Solar photovoltaic cells (PV) provide a renewable method of both generating electric current and storing fuels as hydrogen gas. The existence of this technology offers the hope of replacing our increasingly scarce fossil fuels with a dependable, infinite alternative; however, the monetary cost of manufacturing these cells has blocked their implementation. Traditionally, the PV process required the use of “prohibitively expensive light-absorbing materials [e.g., (Al)GaAs and GaInP], and/or fuel-forming catalysts (e.g., Pt, RuO2, IrO2), and strongly acidic or basic reaction media, which are corrosive and expensive to manage over the large areas required for light harvesting” (Reece et. al 2011). The aim of Reece and his colleagues is to mimic the photosynthetic process with earth-abundant materials under neutral pH conditions. They were successful in achieving this goal for both wired and wireless solar photo-electrochemical systems (PEC), replicating leaf photosynthesis to fix hydrogen and oxygen gas. For the wired system they were able to obtain an efficiency of 4.7%, while the wireless system had an efficiency of 2.5%. The continual development of this technology offers greater potential for solar energy to replace traditional sources due not only to necessity, but due to market factors as well.—Donald Hamnett
The specific compounds Reece and his colleagues discovered that make this process work are: a cobalt oxygen evolving catalyst (Co-OEC), a nickel-molybdenum-zinc hydrogen evolving catalyst (NiMoZn), and a triple junction amorphous silicon (3jn-a-Si) interface between the catalysts which is coated with indium tin oxide (ITO). In the wired case, the NiMoZn catalyst was deposited on a nickel mesh substrate, which was wired to the 3jn-a-Si electrode. In the wireless case, the NiMoZn catalyst was deposited directly onto the silicone electrode’s adjacent stainless steel surface. Baseline values for the 3jn-a-Si cell were obtained by operating the cell in a three-electrode voltammetry setup. Under a no-light condition, the cell had a current of less than .05 mA/cm2, a low value. Upon illumination of 1 sun (100mW/cm2) of air mass (AM) of 1.5, the cell produced a current of .39 mA/cm2 at a potential of 0.55V when using a 1M potassium borate electrolyte (pH 9.2). To increase the efficiency in this example, they added the 0.25 mM Co2+(aq) catalyst. The Co-OEC increased the current to 4.17 mA/cm2. Bubbles at both electrodes indicated the formation of oxygen and hydrogen gas. The experiment went on to study the effect of differing thicknesses of Co-OEC films on the electrodes’ surfaces. It was found that at a 5 minute deposition time, the thin (85 nm) film created photoanodes with optimum performance. There is a give and take between Co-OEC presence and performance of the cell, because though it increases activity, the built up film also blocks incident radiation. When they tested the wireless cell, it was found to be stable for 10 hours. It was discovered that the stability of the wireless cell is dependent on the type of conductive oxide barrier layer used.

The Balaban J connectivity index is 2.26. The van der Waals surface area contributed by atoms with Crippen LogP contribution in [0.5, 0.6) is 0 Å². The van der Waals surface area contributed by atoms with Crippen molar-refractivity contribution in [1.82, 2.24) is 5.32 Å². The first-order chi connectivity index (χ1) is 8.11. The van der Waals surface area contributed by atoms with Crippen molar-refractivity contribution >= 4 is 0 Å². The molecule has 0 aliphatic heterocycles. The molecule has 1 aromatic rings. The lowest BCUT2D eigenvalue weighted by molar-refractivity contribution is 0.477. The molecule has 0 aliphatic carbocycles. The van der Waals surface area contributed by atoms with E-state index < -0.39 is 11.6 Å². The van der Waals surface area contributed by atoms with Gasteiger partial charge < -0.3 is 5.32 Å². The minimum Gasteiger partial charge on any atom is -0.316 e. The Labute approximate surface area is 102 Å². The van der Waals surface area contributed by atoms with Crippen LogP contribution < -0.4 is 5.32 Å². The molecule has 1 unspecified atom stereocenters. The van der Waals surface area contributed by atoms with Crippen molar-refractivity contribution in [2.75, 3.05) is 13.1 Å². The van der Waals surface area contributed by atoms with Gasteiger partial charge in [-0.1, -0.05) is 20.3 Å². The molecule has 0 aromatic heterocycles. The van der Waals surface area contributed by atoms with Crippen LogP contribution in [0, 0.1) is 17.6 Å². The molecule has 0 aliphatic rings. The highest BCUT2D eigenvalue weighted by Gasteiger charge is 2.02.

Though there is still work to be done to increase the efficiency and stability of these PEC cells, Steven Reece and his team has succeeded in replicating the photosynthetic functions of a leaf. Additionally, the fact that they have done so in a relatively neutral pH means that hydrogen and oxygen fuels could be generated without a membrane, as the two gases are very insoluble at a neutral pH. Lastly, the most notable aspect of this research is that they have replicated photosynthesis with low-cost, earth-abundant materials. The continued research in this area may very well spark an energy revolution, as the decreased overhead will incentivize investment in solar technology